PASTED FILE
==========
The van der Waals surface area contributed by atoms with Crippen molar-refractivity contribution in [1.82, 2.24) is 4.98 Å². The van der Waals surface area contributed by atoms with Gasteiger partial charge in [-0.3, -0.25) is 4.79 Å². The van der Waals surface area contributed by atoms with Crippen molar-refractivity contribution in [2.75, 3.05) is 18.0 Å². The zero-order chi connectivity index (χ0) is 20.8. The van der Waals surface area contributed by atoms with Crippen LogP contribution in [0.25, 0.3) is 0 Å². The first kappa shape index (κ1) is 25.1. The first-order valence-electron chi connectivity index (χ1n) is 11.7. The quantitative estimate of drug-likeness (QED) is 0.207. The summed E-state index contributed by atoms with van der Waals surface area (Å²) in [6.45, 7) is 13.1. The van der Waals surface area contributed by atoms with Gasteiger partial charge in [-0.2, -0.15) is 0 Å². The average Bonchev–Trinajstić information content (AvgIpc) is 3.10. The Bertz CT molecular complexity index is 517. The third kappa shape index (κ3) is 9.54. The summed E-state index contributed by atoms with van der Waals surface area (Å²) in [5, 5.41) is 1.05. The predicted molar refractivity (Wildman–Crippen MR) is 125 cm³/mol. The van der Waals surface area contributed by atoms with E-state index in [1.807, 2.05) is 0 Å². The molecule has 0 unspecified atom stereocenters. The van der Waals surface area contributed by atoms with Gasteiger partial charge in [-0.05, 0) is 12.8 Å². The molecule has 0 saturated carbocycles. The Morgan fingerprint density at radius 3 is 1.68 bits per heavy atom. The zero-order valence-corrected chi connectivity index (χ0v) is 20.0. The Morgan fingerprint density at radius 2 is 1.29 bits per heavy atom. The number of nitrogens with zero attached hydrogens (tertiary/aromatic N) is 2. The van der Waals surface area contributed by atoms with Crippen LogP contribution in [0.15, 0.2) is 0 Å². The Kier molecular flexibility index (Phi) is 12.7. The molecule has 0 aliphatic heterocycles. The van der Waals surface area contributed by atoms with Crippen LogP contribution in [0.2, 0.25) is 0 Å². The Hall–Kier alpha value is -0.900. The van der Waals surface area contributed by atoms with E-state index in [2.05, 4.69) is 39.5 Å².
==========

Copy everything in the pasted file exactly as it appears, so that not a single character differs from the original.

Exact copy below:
The van der Waals surface area contributed by atoms with Crippen molar-refractivity contribution in [1.82, 2.24) is 4.98 Å². The van der Waals surface area contributed by atoms with Gasteiger partial charge in [-0.3, -0.25) is 4.79 Å². The van der Waals surface area contributed by atoms with Crippen molar-refractivity contribution in [2.75, 3.05) is 18.0 Å². The zero-order chi connectivity index (χ0) is 20.8. The van der Waals surface area contributed by atoms with Crippen LogP contribution in [0.25, 0.3) is 0 Å². The first kappa shape index (κ1) is 25.1. The first-order valence-electron chi connectivity index (χ1n) is 11.7. The quantitative estimate of drug-likeness (QED) is 0.207. The summed E-state index contributed by atoms with van der Waals surface area (Å²) in [6.45, 7) is 13.1. The van der Waals surface area contributed by atoms with Gasteiger partial charge in [-0.2, -0.15) is 0 Å². The average Bonchev–Trinajstić information content (AvgIpc) is 3.10. The Bertz CT molecular complexity index is 517. The third kappa shape index (κ3) is 9.54. The summed E-state index contributed by atoms with van der Waals surface area (Å²) in [5, 5.41) is 1.05. The predicted molar refractivity (Wildman–Crippen MR) is 125 cm³/mol. The van der Waals surface area contributed by atoms with E-state index in [1.807, 2.05) is 0 Å². The molecule has 0 unspecified atom stereocenters. The van der Waals surface area contributed by atoms with Gasteiger partial charge in [-0.05, 0) is 12.8 Å². The molecule has 0 saturated carbocycles. The Morgan fingerprint density at radius 3 is 1.68 bits per heavy atom. The zero-order valence-corrected chi connectivity index (χ0v) is 20.0. The Morgan fingerprint density at radius 2 is 1.29 bits per heavy atom. The number of nitrogens with zero attached hydrogens (tertiary/aromatic N) is 2. The van der Waals surface area contributed by atoms with Crippen LogP contribution in [0.15, 0.2) is 0 Å². The Kier molecular flexibility index (Phi) is 12.7. The molecule has 0 aliphatic heterocycles. The van der Waals surface area contributed by atoms with Crippen LogP contribution in [0.2, 0.25) is 0 Å². The Hall–Kier alpha value is -0.900. The van der Waals surface area contributed by atoms with E-state index in [2.05, 4.69) is 39.5 Å².